It is a similar story of left-wing revival in neighboring Holland. There the Socialist Party of the Netherlands (SP), which almost trebled its parliamentary representation in the most recent general election (2006), and which made huge gains in last year's provincial elections, continues to make headway, the article said.

The party calls for a society where the values of "human dignity, equality and solidarity" are most prominent, and has been scathing in its attacks on what it describes as "the culture of greed," brought about by "a capitalism based on inflated bonuses and easy money."

In Greece, the party on the up is the Coalition of the Radical Left (SYRIZA), the surprise package in last year's general election. As public opposition to the neoliberal economic policies of the ruling New Democracy government builds, SYRIZA's opinion-poll ratings have risen to almost 20 per cent, putting it within touching distance of PASOK, the traditional left-of-centre opposition, which has lurched sharply to the right in recent years.

SYRIZA is particularly popular with young voters: its support among those aged 35 and under stands at roughly 30 per cent in the polls, ahead of PASOK.

In Norway, socialists are already in power; the ruling "red-green" coalition consists of the Socialist Left Party, the Labor Party and the Centre Party. Since coming to power three years ago, the coalition, which has been labeled the most left-wing government in Europe, has halted the privatization of state-owned companies and made further development of the welfare state, public health care, and improving care for the elderly its priorities.

Europe seemed to turn right in the EC election in June when even some extreme right parties won seats. However, New Statesman said that since the start of the financial crisis, parties of the right have moved left – appropriating historically centre-left policies, such as the need for higher public spending and greater regulation.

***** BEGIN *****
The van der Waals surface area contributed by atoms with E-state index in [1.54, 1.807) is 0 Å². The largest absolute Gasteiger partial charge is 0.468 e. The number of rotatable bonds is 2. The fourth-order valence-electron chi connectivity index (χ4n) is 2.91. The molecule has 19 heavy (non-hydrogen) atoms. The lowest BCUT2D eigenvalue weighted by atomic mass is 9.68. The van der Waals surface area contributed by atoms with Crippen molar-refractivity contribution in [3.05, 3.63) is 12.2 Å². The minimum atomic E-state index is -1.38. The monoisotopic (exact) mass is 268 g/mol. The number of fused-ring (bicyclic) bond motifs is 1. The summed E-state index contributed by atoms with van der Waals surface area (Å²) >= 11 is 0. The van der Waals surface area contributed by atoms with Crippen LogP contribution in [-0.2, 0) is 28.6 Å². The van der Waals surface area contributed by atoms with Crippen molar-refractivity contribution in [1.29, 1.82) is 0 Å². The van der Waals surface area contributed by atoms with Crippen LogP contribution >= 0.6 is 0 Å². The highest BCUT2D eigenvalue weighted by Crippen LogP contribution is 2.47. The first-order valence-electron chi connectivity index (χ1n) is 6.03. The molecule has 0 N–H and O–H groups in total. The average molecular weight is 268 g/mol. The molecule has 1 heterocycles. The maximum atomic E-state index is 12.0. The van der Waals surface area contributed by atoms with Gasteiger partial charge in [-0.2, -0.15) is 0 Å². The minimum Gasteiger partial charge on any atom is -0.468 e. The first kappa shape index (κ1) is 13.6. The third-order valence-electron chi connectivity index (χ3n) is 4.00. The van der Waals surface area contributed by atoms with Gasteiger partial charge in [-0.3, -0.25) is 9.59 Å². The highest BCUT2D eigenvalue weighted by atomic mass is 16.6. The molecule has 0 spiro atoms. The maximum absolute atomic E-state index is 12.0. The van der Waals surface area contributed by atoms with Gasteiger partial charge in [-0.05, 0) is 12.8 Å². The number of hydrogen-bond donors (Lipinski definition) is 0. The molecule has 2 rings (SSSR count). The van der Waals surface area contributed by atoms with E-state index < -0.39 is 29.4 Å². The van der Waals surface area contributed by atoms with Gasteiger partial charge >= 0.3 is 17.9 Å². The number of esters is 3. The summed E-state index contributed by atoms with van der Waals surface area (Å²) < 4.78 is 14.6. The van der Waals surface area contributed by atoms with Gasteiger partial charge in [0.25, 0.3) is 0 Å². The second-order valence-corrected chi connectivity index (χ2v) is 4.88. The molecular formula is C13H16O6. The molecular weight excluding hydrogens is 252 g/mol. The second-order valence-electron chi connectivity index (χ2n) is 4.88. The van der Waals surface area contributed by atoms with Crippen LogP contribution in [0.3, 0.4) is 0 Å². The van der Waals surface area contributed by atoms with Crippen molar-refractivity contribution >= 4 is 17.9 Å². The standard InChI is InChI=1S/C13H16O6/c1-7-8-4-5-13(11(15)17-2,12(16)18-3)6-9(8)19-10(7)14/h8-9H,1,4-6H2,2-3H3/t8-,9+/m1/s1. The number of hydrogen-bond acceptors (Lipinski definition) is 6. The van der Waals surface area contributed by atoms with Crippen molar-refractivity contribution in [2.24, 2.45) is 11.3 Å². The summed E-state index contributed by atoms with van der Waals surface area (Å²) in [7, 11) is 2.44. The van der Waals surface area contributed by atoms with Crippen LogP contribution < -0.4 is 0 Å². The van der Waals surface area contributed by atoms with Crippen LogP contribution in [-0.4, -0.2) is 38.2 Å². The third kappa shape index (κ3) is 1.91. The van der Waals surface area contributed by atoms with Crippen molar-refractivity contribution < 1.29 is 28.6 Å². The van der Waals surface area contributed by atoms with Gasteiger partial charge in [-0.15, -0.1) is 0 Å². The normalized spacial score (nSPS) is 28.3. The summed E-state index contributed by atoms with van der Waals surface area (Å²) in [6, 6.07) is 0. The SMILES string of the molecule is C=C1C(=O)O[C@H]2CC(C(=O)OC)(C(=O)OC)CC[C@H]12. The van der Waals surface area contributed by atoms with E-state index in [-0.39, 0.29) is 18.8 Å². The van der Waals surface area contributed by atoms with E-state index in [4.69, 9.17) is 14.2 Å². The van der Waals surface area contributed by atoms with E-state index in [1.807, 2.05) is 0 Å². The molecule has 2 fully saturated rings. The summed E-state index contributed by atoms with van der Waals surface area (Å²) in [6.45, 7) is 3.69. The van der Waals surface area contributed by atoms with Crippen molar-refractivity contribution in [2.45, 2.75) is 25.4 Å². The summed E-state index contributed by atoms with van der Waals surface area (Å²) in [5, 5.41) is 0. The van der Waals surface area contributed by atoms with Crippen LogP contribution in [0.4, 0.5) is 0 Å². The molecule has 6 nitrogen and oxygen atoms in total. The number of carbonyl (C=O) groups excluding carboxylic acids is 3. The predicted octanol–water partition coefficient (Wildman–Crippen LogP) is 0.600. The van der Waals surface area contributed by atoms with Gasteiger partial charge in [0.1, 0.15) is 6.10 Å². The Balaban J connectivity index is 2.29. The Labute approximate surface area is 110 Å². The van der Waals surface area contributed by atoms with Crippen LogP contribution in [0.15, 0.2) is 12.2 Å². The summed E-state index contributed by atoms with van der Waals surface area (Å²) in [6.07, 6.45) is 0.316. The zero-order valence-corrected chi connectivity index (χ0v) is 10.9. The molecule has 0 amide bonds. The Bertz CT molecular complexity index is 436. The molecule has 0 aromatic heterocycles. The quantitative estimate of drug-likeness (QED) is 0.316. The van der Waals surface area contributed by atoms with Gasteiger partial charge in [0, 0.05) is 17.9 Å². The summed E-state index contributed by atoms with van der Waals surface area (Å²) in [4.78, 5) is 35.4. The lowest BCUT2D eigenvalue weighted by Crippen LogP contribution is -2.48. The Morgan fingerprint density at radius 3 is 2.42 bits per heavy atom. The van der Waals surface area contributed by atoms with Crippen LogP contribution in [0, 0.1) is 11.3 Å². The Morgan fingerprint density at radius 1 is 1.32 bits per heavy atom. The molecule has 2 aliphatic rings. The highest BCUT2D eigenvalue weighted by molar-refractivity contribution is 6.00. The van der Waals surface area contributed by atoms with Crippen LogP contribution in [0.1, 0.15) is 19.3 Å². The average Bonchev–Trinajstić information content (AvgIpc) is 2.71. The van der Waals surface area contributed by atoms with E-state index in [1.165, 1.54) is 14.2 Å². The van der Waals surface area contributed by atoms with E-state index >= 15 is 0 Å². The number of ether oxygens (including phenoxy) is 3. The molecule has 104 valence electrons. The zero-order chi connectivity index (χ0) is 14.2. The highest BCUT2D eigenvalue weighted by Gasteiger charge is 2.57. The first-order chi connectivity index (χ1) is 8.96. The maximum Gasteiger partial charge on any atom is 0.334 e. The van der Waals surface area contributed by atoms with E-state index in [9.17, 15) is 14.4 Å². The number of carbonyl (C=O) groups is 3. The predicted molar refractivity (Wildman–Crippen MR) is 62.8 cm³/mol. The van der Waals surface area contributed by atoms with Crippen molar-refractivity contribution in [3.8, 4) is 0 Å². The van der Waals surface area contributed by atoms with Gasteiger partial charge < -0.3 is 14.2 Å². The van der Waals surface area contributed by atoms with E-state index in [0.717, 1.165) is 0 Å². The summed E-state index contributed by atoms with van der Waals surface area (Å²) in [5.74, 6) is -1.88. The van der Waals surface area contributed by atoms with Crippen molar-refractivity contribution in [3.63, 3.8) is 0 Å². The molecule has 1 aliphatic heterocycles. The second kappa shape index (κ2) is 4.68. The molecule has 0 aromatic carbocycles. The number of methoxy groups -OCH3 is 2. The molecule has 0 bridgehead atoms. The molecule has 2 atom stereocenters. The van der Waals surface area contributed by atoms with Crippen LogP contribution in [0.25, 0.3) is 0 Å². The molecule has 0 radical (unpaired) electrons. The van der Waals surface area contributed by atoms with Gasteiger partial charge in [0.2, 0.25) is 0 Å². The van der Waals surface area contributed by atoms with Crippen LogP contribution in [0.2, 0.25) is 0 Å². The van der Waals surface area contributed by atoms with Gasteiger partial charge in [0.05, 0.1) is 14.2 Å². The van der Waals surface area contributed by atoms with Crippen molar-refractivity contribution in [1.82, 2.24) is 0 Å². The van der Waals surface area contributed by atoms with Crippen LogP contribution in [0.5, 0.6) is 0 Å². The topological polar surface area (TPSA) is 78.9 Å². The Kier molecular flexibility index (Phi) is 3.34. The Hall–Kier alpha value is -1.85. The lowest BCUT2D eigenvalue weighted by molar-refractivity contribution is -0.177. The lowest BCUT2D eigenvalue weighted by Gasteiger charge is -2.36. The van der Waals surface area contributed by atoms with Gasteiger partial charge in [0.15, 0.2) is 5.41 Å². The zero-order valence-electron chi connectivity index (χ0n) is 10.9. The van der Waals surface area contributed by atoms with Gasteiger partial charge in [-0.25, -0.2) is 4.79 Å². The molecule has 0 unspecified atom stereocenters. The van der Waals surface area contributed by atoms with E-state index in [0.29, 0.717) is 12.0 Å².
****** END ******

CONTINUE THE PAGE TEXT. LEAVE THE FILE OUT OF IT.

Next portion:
Latin America turns red

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Jobseekers ask for information in a job center in Tokyo, April 2009. (AFP Photo)

In Latin America, left parties have been winning general elections for many years now.

The public took note of Hugo Chavez 10 years ago when he won the presidential election for the first time and was determined to make Venezuela socialistic under his 21st century socialism model. After him there was Lula Da Vilsa (name right?) of Brazil, Kirchner (full name) of Argentina, tabare (full name) of Uruguay, and Evo Morales of Bolivia.

There are 13 left wing governments in Latin America which have nationalized industries exploiting natural resources. Millions of people have benefited from social welfare, buying food at cheap prices, getting loans for production and trading, getting land for farming, free health care and education, low infant mortality, and longer life spans.

The result of a survey carried out by Rasmussen in April shocked the US and the media said: “Only 53 percent of American adults believe capitalism is better than socialism and 20 percent say socialism is better.”

Looking at the poll, it might appear to be a victory for capitalism but remember the survey was done in a country with a long tradition of anti-socialism and witch hunts. In the US today left movements have played important roles in the fight for peace, ant-war, withdrawing troops from Iraq, good health care, social welfare, and other issues.

Marxists and socialists are confident that the world economy will be restructured with the participation of workers, consumers, and politicians but with greater public ownership.